Facebook data could map COVID transmission risk in Aussie outbreaks

Embargoed until: Publicly released:
Peer-reviewed: This work was reviewed and scrutinised by relevant independent experts.

Simulation/modelling: This type of study uses a computer simulation or mathematical model to predict an outcome. The original values put into the model may have come from real-world measurements (eg: past spread of a disease used to model its future spread).

Facebook's mobility data could be used to estimate the spread of COVID-19 transmission risk from locations where
active cases have been identified, say Australian researchers. The team used the data, which tells them the number of people moving between locations occupied in subsequent 8-hour intervals, to look back at three recent outbreaks: Cedar Meats in Brimbank, Victoria; The crossroads hotel in Western Sydney; and the Victorian second wave. Their results indicate that aggregate mobility data can be a useful tool in estimating COVID-19 transmission risk.

Journal/conference: Journal of the Royal Society Interface

Link to research (DOI): 10.1098/rsif.2020.0657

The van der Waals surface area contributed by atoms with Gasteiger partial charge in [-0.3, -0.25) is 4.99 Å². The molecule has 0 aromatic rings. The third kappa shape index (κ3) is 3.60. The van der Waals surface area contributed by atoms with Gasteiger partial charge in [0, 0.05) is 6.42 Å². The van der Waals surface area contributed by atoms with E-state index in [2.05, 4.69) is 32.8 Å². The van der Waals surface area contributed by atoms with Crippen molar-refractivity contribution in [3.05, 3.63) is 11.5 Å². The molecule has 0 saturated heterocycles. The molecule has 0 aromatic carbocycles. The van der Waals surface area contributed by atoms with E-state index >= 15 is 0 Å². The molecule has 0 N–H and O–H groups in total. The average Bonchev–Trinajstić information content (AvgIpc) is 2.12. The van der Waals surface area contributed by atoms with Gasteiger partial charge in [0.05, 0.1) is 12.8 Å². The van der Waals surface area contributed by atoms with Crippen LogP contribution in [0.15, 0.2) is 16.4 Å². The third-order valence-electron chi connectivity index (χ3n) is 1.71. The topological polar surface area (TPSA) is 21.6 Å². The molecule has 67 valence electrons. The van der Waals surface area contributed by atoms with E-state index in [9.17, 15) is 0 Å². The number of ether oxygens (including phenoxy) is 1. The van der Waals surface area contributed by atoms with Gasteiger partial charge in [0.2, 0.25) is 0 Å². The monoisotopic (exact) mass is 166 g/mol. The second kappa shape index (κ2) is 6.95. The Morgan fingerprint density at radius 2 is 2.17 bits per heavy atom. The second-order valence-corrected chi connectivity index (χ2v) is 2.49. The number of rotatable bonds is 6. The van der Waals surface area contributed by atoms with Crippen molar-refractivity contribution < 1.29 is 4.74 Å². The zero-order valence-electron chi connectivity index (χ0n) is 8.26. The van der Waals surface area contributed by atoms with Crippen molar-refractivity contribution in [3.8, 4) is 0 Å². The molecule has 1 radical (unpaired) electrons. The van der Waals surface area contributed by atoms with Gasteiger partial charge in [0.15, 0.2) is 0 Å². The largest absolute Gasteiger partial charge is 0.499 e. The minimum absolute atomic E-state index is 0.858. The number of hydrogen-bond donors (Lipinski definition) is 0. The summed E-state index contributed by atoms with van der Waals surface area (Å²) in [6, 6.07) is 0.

Organisation/s: The University of Melbourne, The University of Adelaide, Victorian Government, Monash University, The University of New South Wales

Funder: This work was supported in part by and NHMRC project grant no. (APP1165876), an NHMRC Centre of Research Excellence (APP1170960), and the Victoria State Government Department of Health and Human Services

Media release

From: The Royal Society

Risk mapping for COVID-19 outbreaks in Australia using mobility data

Journal of the Royal Society Interface

COVID-19 is highly transmissible and containing outbreaks requires a rapid and effective response. Because infection may be spread by people who are pre-symptomatic or asymptomatic, substantial undetected transmission is likely to occur before clinical cases are diagnosed. Thus, when outbreaks occur there is a need to anticipate which populations and locations are at heightened risk of exposure. In this work, we present and evaluate a simple procedure for producing spatial transmission risk assessments from near-real-time population mobility data. We validate our estimates against three well-documented COVID-19 outbreaks in Australia.

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